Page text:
At the Anyway Cafe afterparty for the screening celebrating Raymond Foyes Critics Page in the December 2014/January 2015 issue of the Rail, I asked him how he managed to put the whole section together in three weeks.
Paul Gulielmetti was an extraordinary lawyer who not only knew the law, he understood what was right. He loved downtown New York.
I started off in poetry, and the painting started about the time I met you, Bob, which was at Naropa University, like 10 years ago. And it started evolving into: How can poetry change? How can it move outside of just a poetry reading? How can you really bring it into different environments?
The pen, writing stories, and the camera, taking pictures. Stories turned to poems, pictures turned to videos. Now Im putting them together.
We first met when Phong and Robert Storr paid a visit to our loft on Duane Street for a lengthy interview with my late wife, the painter Elizabeth Murray, on the occasion of her retrospective at MoMA, sometime in late September 2006. When Phong invited me to guest edit these Critics Pages, I wanted to turn the tables, so I invited Phong to my pad over the shop, above the Bowery Poetry Club, for a brief conversation about his love for poetry and spoken word.
Awake & listen! Now hear this! / I was born in Texas, grew up in Kentucky, / High school in Hawaii, never graduated / In Utah, moved to New York, never left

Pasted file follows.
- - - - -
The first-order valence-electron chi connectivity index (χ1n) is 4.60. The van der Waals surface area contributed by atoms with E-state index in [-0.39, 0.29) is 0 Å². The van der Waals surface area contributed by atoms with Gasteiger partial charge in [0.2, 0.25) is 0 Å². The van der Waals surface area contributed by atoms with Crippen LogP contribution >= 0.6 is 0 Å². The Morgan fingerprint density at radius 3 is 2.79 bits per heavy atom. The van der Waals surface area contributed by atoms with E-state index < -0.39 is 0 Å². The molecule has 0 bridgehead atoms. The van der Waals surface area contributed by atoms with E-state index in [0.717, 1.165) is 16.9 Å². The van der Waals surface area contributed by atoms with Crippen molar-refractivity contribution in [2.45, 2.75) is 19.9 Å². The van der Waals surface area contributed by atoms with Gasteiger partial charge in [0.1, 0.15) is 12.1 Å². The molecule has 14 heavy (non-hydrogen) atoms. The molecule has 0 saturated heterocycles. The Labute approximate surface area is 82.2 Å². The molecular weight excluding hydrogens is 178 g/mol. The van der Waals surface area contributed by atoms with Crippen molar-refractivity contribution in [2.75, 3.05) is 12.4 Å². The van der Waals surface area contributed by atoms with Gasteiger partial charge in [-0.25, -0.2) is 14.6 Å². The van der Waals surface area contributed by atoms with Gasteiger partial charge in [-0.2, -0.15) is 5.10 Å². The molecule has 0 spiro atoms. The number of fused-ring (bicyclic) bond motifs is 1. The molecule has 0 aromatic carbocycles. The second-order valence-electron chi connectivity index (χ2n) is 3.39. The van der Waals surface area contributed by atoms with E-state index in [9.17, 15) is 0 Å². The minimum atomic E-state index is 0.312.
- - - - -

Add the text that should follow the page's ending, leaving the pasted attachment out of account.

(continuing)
Founder of the Bowery Poetry Club and the author of 17 poetry collections (print/audio/video), most recently The Cutouts (Matisse) (PeKaBoo Press) and Sing This One Back To Me (Coffee House Press), Bob Holman has taught at Princeton, Columbia, NYU, Bard, and The New School. As the original Slam Master and a director at the Nuyorican Poets Cafe, creator of the world's first spoken word poetry record label, Mouth Almighty/Mercury, and the Artistic Director of the Bowery Poetry Club, Holman has played a central role in the spoken word, slam and digital poetry movements of the last several decades, work that continues with the founding of Bowery Poetry Studios, where he hosts the poetry podcast "Mouth Almighty." A co-founder and co-director of the Endangered Language Alliance, Holman's study of hip-hop and West African oral traditions led to his current work with endangered languages. His film, "Language Matters with Bob Holman," winner of the Berkeley Film Festival's Documentary of the Year award, was produced by David Grubin and aired nationally on PBS.
Right now it is 10am and I am sitting alone in the Kotzebue Heritage Center Meeting Room, letting the workshop that will fill this space tonight spill out of the walls and exhibits. The possibilities!